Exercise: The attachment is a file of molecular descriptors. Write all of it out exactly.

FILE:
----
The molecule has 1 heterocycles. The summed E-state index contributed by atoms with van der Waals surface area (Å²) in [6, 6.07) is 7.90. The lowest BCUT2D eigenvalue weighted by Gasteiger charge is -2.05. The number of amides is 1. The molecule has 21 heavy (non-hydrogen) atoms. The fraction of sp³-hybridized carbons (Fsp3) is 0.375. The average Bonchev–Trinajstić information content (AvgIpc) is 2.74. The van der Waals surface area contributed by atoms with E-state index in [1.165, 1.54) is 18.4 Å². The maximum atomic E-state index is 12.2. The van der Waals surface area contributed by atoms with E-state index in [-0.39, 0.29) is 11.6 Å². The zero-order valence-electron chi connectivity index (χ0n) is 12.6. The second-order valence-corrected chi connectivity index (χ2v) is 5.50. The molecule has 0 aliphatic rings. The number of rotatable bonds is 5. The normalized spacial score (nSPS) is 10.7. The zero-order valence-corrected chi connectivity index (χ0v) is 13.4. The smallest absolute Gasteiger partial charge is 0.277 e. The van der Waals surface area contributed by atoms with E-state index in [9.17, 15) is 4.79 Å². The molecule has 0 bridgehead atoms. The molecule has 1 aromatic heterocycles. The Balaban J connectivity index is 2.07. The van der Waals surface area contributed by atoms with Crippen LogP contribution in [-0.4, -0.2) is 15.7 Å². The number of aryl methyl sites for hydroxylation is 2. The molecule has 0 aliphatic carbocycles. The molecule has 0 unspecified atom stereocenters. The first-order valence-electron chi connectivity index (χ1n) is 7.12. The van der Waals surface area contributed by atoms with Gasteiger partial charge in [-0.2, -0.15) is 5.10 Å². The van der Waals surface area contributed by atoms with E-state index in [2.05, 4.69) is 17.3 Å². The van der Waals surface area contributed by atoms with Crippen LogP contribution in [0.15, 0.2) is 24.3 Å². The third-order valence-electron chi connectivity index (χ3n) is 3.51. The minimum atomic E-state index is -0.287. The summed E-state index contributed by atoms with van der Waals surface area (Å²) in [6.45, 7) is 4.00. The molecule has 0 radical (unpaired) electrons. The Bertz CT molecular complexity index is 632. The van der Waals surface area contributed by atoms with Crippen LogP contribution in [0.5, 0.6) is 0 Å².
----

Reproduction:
The molecule has 1 heterocycles. The summed E-state index contributed by atoms with van der Waals surface area (Å²) in [6, 6.07) is 7.90. The lowest BCUT2D eigenvalue weighted by Gasteiger charge is -2.05. The number of amides is 1. The molecule has 21 heavy (non-hydrogen) atoms. The fraction of sp³-hybridized carbons (Fsp3) is 0.375. The average Bonchev–Trinajstić information content (AvgIpc) is 2.74. The van der Waals surface area contributed by atoms with E-state index in [1.165, 1.54) is 18.4 Å². The maximum atomic E-state index is 12.2. The van der Waals surface area contributed by atoms with E-state index in [-0.39, 0.29) is 11.6 Å². The zero-order valence-electron chi connectivity index (χ0n) is 12.6. The second-order valence-corrected chi connectivity index (χ2v) is 5.50. The molecule has 0 aliphatic rings. The number of rotatable bonds is 5. The normalized spacial score (nSPS) is 10.7. The zero-order valence-corrected chi connectivity index (χ0v) is 13.4. The smallest absolute Gasteiger partial charge is 0.277 e. The van der Waals surface area contributed by atoms with E-state index in [9.17, 15) is 4.79 Å². The molecule has 0 bridgehead atoms. The molecule has 1 aromatic heterocycles. The Balaban J connectivity index is 2.07. The van der Waals surface area contributed by atoms with Crippen LogP contribution in [-0.4, -0.2) is 15.7 Å². The number of aryl methyl sites for hydroxylation is 2. The molecule has 0 aliphatic carbocycles. The molecule has 0 unspecified atom stereocenters. The first-order valence-electron chi connectivity index (χ1n) is 7.12. The van der Waals surface area contributed by atoms with Gasteiger partial charge in [-0.2, -0.15) is 5.10 Å². The van der Waals surface area contributed by atoms with E-state index in [2.05, 4.69) is 17.3 Å². The van der Waals surface area contributed by atoms with Crippen LogP contribution in [0.15, 0.2) is 24.3 Å². The third-order valence-electron chi connectivity index (χ3n) is 3.51. The minimum atomic E-state index is -0.287. The summed E-state index contributed by atoms with van der Waals surface area (Å²) in [6.45, 7) is 4.00. The molecule has 0 radical (unpaired) electrons. The Bertz CT molecular complexity index is 632. The van der Waals surface area contributed by atoms with Crippen LogP contribution in [0.5, 0.6) is 0 Å².